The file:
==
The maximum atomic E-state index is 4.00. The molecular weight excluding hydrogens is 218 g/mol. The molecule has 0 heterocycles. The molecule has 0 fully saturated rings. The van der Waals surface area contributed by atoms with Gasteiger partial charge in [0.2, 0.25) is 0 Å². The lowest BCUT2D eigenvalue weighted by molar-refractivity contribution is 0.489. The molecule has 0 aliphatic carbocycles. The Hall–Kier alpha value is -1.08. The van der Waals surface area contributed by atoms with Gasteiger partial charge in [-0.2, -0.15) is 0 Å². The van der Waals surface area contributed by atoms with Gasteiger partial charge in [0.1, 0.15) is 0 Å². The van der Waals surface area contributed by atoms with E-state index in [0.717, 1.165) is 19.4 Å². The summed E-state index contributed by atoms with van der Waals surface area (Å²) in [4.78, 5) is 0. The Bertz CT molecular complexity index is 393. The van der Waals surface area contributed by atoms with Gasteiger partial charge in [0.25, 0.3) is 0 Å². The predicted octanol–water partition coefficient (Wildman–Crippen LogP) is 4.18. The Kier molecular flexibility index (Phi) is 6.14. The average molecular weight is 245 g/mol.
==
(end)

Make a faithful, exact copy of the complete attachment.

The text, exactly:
The maximum atomic E-state index is 4.00. The molecular weight excluding hydrogens is 218 g/mol. The molecule has 0 heterocycles. The molecule has 0 fully saturated rings. The van der Waals surface area contributed by atoms with Gasteiger partial charge in [0.2, 0.25) is 0 Å². The lowest BCUT2D eigenvalue weighted by molar-refractivity contribution is 0.489. The molecule has 0 aliphatic carbocycles. The Hall–Kier alpha value is -1.08. The van der Waals surface area contributed by atoms with Gasteiger partial charge in [-0.2, -0.15) is 0 Å². The van der Waals surface area contributed by atoms with Gasteiger partial charge in [0.1, 0.15) is 0 Å². The van der Waals surface area contributed by atoms with E-state index in [0.717, 1.165) is 19.4 Å². The summed E-state index contributed by atoms with van der Waals surface area (Å²) in [4.78, 5) is 0. The Bertz CT molecular complexity index is 393. The van der Waals surface area contributed by atoms with Gasteiger partial charge in [0.25, 0.3) is 0 Å². The predicted octanol–water partition coefficient (Wildman–Crippen LogP) is 4.18. The Kier molecular flexibility index (Phi) is 6.14. The average molecular weight is 245 g/mol.